In SCI California Funeral Services Inc. v. Five Bridges Foundation, 2012 DJDAR 2018 (2012), the California Court of Appeal, First Appellate District decided an important decision under California Code of Civil Procedure Section 998(d).
The underlying record and the appellate decision are extremely lengthy and detailed. This blog post focuses solely on the issues implicated by the court’s decision concerning Code of Civil Procedure Section 998(d), the California offer of judgment statute.
SCI California Funeral Services Inc. (“SCI”) entered into a contract with an entity subsequently acquired by Five Bridges Foundation.The contract related to an agreement to purchase all of the assets of a cemetery.
The asset purchase agreement stated that SCI would acquire real estate.The deal also included an option to buy extra acreage and an easement to post business signs. SCI did not receive the option or easement in a timely manner. As a result, SCI filed suit against Five Bridges, alleging causes of action for breach of contract. Five Bridges countersued SCI for numerous business torts.
Prior to trial, SCI made an offer to resolve the case via a CCP § 998 offer. Five Bridges rejected the offer tendered by the plaintiff. Later, the trial court ruled in favor of SCI, awarding the plaintiff substantially more than the 998 offer it had tendered to the defendant.
The judge ruled that Five Bridges was liable for failure to meet the contractual obligation concerning the easement. SCI moved for an award of post‑offer attorney fees under Code of Civil Procedure Section 998(d).The trial court denied the motion.
SCI also moved for its reasonable attorney fees under California Civil Code § 1717, a different statutory basis for the award of fees. The trial court also denied the fee request under that statute. SCI filed an appeal of the trial court’s decision.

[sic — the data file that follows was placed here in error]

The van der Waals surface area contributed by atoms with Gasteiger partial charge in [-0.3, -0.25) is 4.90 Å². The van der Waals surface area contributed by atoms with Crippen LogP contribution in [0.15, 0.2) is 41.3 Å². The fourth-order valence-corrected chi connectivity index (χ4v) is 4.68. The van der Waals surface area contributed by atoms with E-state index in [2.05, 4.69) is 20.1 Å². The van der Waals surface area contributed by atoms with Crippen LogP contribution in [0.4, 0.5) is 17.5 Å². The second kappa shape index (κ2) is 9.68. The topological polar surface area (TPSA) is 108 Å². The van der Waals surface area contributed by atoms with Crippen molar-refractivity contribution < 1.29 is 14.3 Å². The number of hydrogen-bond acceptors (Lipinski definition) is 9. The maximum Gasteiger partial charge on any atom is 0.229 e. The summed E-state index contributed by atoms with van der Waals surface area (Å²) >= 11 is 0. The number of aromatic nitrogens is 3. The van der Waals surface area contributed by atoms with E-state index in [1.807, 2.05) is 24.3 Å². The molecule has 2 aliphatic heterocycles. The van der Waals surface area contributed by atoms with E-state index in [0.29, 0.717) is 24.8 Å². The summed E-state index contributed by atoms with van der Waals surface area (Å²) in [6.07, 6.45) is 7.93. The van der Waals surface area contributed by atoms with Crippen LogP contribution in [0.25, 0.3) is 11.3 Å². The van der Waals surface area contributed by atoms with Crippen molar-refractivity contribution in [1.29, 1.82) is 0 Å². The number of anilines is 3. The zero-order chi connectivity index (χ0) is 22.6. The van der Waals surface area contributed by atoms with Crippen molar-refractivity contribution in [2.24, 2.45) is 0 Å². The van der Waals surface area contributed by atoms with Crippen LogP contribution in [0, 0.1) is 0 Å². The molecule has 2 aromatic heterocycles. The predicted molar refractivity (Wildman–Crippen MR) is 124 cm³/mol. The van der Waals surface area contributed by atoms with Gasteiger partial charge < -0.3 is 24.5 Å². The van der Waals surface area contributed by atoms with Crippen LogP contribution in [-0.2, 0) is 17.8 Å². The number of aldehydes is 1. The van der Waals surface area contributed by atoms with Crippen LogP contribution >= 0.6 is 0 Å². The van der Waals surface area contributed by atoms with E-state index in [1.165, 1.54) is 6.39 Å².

The court of appeal partially reversed the decision of the trial court.
The court noted that under California Civil Procedure Section 1032, the prevailing party in litigation is entitled to recover statutory costs in any action or proceeding. SCI argued on appeal that because it was entitled to a cost award under CCP Section 1032, it was also entitled to its reasonable attorney fees.
Section 998(d) provides that if an offer made by a plaintiff is not accepted and the defendant fails to obtain a more favorable judgment, the defendant may be required to pay post‑offer costs of services of expert witnesses in addition to the plaintiff’s costs. In addition, under CCP § 1033.5, that statute sets forth the categories of recoverable costs under CCP § 1032. Section 1033.5 includes “attorney fees when authorized by contract.”
The court of appeal stated that because SCI was the party with a “net monetary recovery,” it was deemed the prevailing party. In response, Five Bridges argued that under Section 998(d), SCI was only entitled to expert witness fees, and not post‑offer attorney fees. The court of appeal rejected the argument and held that under that statute, expert witness fees are an additional item of costs awardable to a plaintiff, and thus, are not the sole item of costs available to a plaintiff that recovers in excess of a pretrial offer. The court ruled that SCI was entitled to its reasonable attorney fees too.